The former reporter continued to write about the journey at the age of 80: “On the third day of a 750 km trip in 4 days, we passed the southernmost point of the Hoang Lien Son range, further to Sa Pa, bordering China . Country . The day before, we went at sunset so we were quite nervous. But we were safe and down to a hot spring pool for a dip, dinner, and overnight stay in a modern Thai longhouse. After that, we continued a rather strenuous 180 km down to Muong La, had lunch at Song La, and then took the route 37 to Ba Yen and went straight up “Ta Xua rattan village”. It feels great and if you are interested in my photos on this trip, come here right away,” Robinson wrote a caption of the photos on the Ta Xua cloud at dusk.
“I found the 1.7km hike to the top of the hill a bit stressful. While my companions were downhill and taking souvenir photos, I was counting my steps for the day by “walking downhill”… But walking also gave me the opportunity to take a set. The photos are very different, in which there are Hmong women walking on a trail in the golden rice terraces of Mu Cang Chai, Yen Bai province ,” Carl wrote in his photo diary.
Turning life direction for Go Cong girl
From memory to the present, Vietnam is a part of life, like the wife that Carl had to marry with great difficulty. Mrs. Kim Dung, 74, Mr. Robinson’s wife, calls him by his Vietnamese name, “Mr. Nam”. Since then, his friends, both Western and Vietnamese, have often referred to him as “Uncle Nam” or “Mr. Nam” more often than Carl Robinson. Mr. Nam can listen and speak Vietnamese and is always interested in learning new words every time he hears us “talking” in Vietnamese.
Mrs. Kim Dung shared: “Mr Nam and I are each other’s destiny. In 1964, I was still a female baccalaureate student in Go Cong, Tien Giang . At that time, Mr. Nam worked for USAID Vietnam (an American international social security organization). I met a man who dared to look at me! But he said he’s been in love with me ever since because I have the most beautiful smile in Go Cong and speak English well!”. Mr. Carl affectionately looked at his wife telling the story and agreed: “She is still the most beautiful in Go Cong”.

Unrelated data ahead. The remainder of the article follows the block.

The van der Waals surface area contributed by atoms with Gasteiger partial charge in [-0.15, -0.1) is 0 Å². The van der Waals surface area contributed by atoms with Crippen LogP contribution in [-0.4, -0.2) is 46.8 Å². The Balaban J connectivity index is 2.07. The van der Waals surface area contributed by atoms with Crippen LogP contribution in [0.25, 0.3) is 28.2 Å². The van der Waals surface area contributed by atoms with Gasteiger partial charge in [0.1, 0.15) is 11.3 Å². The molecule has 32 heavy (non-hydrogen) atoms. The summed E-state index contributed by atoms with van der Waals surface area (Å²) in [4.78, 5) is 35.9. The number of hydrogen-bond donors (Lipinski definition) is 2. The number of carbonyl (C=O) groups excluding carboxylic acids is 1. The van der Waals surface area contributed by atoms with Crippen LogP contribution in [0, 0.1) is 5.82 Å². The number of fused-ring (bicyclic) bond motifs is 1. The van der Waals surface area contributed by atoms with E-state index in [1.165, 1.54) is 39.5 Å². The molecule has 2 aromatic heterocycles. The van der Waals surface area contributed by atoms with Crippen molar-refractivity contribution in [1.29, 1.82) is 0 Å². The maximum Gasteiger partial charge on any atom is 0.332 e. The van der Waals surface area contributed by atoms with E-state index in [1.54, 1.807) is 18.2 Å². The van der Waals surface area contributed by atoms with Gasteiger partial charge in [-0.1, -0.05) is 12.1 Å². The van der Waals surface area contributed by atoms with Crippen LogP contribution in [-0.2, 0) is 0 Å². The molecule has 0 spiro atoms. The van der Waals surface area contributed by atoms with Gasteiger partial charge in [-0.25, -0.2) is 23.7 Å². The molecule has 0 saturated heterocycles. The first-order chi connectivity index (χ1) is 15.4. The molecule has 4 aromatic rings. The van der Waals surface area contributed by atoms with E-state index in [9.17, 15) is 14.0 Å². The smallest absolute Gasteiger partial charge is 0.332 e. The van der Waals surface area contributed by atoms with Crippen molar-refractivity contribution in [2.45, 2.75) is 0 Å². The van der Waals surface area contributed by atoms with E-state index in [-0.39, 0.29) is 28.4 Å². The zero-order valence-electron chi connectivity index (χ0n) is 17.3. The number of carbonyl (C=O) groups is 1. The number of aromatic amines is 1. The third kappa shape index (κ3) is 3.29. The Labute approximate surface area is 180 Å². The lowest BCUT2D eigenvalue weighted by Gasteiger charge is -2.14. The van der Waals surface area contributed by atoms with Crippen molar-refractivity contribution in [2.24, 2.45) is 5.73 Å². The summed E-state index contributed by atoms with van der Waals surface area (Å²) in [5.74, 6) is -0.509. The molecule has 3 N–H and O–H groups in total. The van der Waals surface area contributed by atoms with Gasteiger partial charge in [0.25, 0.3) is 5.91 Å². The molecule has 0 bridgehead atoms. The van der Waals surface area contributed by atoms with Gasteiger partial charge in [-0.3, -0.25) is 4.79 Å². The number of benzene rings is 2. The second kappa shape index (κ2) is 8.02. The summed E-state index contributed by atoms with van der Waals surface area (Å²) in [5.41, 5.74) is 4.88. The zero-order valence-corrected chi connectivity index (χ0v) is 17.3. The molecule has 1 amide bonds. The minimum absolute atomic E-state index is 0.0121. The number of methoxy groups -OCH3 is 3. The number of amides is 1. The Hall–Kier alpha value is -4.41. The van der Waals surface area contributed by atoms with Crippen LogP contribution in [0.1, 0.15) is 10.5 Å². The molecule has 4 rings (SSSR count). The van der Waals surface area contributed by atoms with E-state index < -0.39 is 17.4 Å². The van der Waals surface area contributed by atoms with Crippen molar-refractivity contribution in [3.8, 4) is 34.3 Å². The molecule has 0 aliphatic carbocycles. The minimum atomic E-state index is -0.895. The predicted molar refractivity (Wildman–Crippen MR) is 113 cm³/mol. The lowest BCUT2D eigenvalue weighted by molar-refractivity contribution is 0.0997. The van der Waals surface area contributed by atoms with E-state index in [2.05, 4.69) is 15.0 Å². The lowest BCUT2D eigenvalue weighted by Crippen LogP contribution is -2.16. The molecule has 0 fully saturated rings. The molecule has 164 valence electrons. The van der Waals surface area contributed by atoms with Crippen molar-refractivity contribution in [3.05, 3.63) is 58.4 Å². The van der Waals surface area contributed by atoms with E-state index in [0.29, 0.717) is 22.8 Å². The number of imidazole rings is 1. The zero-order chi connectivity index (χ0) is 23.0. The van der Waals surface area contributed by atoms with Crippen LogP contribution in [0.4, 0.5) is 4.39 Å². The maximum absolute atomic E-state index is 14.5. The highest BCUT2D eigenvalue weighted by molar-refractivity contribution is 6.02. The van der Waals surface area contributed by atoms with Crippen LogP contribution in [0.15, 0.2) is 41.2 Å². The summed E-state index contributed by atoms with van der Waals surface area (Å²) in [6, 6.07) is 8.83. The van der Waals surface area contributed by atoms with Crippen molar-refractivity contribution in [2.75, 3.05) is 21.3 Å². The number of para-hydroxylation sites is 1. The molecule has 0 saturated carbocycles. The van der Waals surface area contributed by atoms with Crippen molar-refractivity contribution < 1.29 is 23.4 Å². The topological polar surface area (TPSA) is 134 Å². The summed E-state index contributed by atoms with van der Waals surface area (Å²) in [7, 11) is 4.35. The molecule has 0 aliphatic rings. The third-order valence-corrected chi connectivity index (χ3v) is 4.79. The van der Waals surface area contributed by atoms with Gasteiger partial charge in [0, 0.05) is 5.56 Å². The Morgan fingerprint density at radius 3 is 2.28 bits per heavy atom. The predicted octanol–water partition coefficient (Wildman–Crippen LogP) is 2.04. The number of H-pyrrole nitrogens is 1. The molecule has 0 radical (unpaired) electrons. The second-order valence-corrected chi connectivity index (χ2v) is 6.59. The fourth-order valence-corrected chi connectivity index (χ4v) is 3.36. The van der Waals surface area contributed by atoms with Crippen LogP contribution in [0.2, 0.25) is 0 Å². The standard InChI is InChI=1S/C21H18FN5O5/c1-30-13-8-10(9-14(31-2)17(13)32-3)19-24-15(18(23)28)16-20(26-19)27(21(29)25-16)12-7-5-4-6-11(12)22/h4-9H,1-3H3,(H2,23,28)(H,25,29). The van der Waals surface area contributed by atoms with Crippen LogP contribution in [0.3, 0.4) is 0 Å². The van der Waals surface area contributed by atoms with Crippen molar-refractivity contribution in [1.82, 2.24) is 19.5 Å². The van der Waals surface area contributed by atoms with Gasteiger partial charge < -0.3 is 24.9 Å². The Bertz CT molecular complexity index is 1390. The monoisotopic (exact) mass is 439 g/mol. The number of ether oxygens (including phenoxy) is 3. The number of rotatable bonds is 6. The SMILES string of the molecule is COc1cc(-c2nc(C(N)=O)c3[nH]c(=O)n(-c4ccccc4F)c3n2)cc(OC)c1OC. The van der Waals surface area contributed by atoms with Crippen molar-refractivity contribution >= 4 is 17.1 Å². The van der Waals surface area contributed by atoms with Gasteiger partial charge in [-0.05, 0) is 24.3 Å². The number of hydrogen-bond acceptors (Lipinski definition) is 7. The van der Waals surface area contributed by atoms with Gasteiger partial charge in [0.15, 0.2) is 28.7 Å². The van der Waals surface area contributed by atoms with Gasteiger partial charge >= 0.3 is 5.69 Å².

The relationship of Mr. Nam and Mrs. Dung experienced many difficulties. They said that at that time, Vietnamese women who married American men were discriminated against. “When we got to Saigon, there were death threats. When I was in the countryside, my father refused to let me get married, but fortunately, Nam’s reputation for building bridges, repairing houses, and distributing food to the poor people of Go Cong was well known. Thanks to that, my father agreed to get married. On the wedding day, I was still afraid that my father would change his mind, so when I did the ceremony to bow to my parents, I kept crying. Nam saw that he did not understand anything, so he immediately bowed down and prostrated himself because he was afraid that he would not be able to get married again, “said Dung.
After getting married, Mr. Nam brought Mrs. Dung back to Saigon and he quit his job at USAID, and transferred to work as a reporter for the AP news agency from 1969 until he left Saigon in 1975. Until the time he returned to Vietnam. In this novelty, Carl always calls his wife’s hometown his second home. When asked by Mrs. Dung if he wants to stay, Carl said that he would come back, where his wife was, and he was there.
Although both Carl and his wife do not have Vietnamese nationality, for them, returning to Vietnam is to reunite with family and friends who have been with their grandparents from the last century to today.
Keyword: 80-year-old tourist travels to the Northwest with a motorcycle